Recap: 'Survivor: Samoa' Finale
Brett won the big Immunities, Russell was the dominant figure, but would either of them win the million?
It's finale time for "Survivor: Russell." After more than two hours of programming on Sunday (Dec. 20) night, will the season's dominant player come out ahead and win the million bucks? Or will a stealthy underdog like Brett or Natalie sneak in and upset the presumptive champ?
[Click through for two hours of recapping exhaustion.]
Four against One. There's no pre-credit sequence tonight. Instead, we're eased into the episode with crashing waves and a swimming tortoise. It's morning on Day 37 and Russell is up before the rest of the Final Five, which means he also receives Tree Mail. Balance, speed and patience will determine the Final Four, the clue tells us. Jaison's experiencing diarrhea and he's complaining. Jaison's been complaining a lot this season and Russell doesn't understand how, after 37 days, anybody can bother to complain. "It's a shame that I'm here with this bunch of misfits, because I should be here with superstars," Russell declares. The plan remains simple: Vote out Brett. But that doesn't work if nobody can beat Brett. Russell lays things out for Natalie: If Brett wins Immunity, Natalie has to go next. She doesn't get it and gives a shrug. "He's not some freakin' athlete-genius," Russell says, trying to encourage her. Instead, Natalie tells the camera that she doesn't see any way she can beat Brett. "You're telling me he's all of a sudden Superman because he's won two?" Russell says. "He's no Mike Tyson. He's Brett." I may just need to transcribe every word out of Russell's mouth tonight. He's on a tear.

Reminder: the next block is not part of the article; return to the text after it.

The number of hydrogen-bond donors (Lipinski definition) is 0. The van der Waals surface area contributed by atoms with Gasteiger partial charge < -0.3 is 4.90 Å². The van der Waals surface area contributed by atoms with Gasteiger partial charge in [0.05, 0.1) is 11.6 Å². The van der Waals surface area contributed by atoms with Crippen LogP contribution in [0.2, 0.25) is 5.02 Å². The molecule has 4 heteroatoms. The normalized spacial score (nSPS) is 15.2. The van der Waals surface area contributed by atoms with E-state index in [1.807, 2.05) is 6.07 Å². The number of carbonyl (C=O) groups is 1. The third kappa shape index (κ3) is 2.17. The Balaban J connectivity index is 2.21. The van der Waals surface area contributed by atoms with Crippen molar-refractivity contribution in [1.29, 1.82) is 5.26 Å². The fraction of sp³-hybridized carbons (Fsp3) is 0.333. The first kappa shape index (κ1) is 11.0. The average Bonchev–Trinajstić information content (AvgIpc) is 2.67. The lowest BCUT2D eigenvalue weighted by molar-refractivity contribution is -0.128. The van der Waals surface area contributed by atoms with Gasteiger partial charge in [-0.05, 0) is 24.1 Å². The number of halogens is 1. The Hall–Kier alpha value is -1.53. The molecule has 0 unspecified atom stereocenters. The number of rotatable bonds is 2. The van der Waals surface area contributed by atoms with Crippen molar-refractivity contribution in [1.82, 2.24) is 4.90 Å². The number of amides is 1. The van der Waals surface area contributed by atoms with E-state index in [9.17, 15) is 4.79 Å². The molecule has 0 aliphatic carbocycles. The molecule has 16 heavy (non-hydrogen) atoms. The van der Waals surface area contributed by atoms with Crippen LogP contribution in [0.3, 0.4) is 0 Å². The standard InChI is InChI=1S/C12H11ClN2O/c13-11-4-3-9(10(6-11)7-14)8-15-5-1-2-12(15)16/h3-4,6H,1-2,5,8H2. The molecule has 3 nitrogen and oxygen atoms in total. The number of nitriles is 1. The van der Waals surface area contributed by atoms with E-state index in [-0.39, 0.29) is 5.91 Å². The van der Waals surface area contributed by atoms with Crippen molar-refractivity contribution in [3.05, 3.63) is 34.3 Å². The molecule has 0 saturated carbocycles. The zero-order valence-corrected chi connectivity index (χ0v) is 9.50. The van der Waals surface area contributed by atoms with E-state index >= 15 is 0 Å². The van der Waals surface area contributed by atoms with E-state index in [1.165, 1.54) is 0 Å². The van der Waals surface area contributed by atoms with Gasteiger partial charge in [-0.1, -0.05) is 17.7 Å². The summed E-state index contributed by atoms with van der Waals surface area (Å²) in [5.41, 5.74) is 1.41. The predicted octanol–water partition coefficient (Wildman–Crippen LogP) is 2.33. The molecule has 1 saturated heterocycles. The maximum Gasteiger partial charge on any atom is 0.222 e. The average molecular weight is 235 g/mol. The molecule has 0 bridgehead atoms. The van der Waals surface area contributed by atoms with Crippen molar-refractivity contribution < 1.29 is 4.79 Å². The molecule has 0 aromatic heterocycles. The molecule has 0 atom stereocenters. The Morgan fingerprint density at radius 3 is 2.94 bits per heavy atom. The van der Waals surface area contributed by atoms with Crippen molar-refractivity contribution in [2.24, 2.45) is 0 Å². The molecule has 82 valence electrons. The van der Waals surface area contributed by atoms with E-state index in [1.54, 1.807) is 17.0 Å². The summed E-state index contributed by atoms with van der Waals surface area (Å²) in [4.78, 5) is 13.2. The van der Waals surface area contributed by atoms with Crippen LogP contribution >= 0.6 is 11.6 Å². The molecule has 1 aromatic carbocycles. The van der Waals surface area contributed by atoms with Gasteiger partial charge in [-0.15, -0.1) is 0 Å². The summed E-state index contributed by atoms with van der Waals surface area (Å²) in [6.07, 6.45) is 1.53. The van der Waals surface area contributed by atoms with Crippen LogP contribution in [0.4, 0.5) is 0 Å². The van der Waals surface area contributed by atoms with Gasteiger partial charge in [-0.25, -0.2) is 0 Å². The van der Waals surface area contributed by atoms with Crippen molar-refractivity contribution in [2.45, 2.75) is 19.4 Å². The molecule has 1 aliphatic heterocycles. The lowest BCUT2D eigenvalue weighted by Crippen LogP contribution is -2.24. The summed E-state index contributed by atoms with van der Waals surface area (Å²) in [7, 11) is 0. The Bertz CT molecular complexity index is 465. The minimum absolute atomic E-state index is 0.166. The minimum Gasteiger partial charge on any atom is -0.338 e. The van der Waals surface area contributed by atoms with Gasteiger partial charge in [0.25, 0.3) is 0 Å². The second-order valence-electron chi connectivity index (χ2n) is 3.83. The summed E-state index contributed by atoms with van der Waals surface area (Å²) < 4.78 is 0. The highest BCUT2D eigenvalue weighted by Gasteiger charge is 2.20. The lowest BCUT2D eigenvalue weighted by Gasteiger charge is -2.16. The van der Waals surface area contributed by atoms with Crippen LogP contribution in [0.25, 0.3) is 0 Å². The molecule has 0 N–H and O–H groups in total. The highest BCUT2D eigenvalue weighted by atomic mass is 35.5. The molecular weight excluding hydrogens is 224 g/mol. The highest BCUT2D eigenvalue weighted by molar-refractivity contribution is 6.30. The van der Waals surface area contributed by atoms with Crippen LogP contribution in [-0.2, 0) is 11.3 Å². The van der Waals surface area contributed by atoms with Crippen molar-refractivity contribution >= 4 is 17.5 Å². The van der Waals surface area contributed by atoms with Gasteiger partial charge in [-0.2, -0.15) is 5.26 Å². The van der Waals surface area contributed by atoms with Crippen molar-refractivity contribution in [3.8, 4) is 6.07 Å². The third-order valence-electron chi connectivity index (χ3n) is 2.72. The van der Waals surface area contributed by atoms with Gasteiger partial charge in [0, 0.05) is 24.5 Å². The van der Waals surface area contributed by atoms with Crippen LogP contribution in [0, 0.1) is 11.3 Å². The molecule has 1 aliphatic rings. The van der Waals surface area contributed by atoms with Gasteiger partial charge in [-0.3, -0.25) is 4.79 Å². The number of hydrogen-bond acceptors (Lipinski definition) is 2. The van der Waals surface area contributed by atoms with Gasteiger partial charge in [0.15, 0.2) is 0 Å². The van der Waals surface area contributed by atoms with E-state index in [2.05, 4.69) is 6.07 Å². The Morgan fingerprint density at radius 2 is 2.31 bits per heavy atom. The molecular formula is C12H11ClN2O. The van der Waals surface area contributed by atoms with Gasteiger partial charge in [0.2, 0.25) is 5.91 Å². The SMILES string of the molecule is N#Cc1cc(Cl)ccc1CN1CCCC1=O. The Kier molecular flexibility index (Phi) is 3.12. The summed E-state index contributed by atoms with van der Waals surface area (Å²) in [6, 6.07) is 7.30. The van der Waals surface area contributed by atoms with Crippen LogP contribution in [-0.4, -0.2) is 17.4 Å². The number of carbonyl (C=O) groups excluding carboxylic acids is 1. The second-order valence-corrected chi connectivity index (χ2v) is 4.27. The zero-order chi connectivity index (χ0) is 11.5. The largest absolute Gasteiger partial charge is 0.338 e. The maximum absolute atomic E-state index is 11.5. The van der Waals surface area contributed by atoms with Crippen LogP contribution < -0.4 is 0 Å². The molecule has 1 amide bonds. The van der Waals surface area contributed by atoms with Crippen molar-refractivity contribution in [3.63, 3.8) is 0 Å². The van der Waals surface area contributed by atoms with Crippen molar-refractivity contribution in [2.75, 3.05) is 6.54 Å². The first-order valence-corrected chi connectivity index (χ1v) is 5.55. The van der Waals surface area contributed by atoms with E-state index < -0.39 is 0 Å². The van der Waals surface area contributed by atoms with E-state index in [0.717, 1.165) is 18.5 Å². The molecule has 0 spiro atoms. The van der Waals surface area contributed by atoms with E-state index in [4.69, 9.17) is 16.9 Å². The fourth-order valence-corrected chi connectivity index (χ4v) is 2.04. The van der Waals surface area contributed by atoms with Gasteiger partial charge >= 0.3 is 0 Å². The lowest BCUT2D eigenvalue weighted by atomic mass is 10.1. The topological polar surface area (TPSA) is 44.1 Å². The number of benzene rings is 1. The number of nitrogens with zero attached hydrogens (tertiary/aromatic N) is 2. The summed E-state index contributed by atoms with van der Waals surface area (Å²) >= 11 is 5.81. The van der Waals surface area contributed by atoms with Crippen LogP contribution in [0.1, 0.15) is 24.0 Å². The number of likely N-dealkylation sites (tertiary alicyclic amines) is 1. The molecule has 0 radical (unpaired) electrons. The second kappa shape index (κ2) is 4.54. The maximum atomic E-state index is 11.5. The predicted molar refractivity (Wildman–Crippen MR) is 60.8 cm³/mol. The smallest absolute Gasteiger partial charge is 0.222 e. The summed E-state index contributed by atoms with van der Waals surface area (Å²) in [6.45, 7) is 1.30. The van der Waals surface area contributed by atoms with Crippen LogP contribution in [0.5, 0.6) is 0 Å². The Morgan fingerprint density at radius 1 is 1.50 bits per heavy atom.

Can Brett keep winning? That would be puzzling. At the Immunity challenge, Russell agrees with Jeff Probst's assessment that it's four against Brett. Brett only smiles. The challenge is involves running, obstacles, a climbing wall and a puzzle. Russell comes out early like a man possessed. We haven't seen him really *want* something in a challenge for a while. Can he translate desire into a win? He begins his puzzle-making first, but all five players are basically equal. This task comes down entirely to puzzle-building. Mick's a doctor. Jaison went to one of the best universities in the country. Russell's a millionaire businessman. Surely one of the three of them can beat Brett? NO. BRETT WINS IMMUNITY. Jeff observes that the odds were stacked against Brett. This isn't exactly true. Brett's glad that finally a Foa Foa member will be put on the jury.
Russell goes on the prowl. Natalie's miserable as they return to camp. A Foa Foa has to go home and she knows she's the weakest one. Russell promises Natalie that he's going to try to keep her around. He thinks that she's been riding his coattails and that he can beat her with a jury. But who will he choose to boot instead? He turns his sights to Jaison, who he says checked out of the game a long time ago. He thinks Mick might beat Jaison in a challenge, but might also beat him in jury votes. Meanwhile he thinks he can beat Jaison in the vote, but he doesn't think Jaison can beat Brett in a challenge. Russell goes to Jaison and says it's time to lose Mick. He goes to Mick and says Jaison has to go next. Both Mick and Jaison trust Russell completely and say they've had a pact with him since the very beginning. With this, it's up to Russell and Natalie to decide who goes home. They weigh the pros and cons and...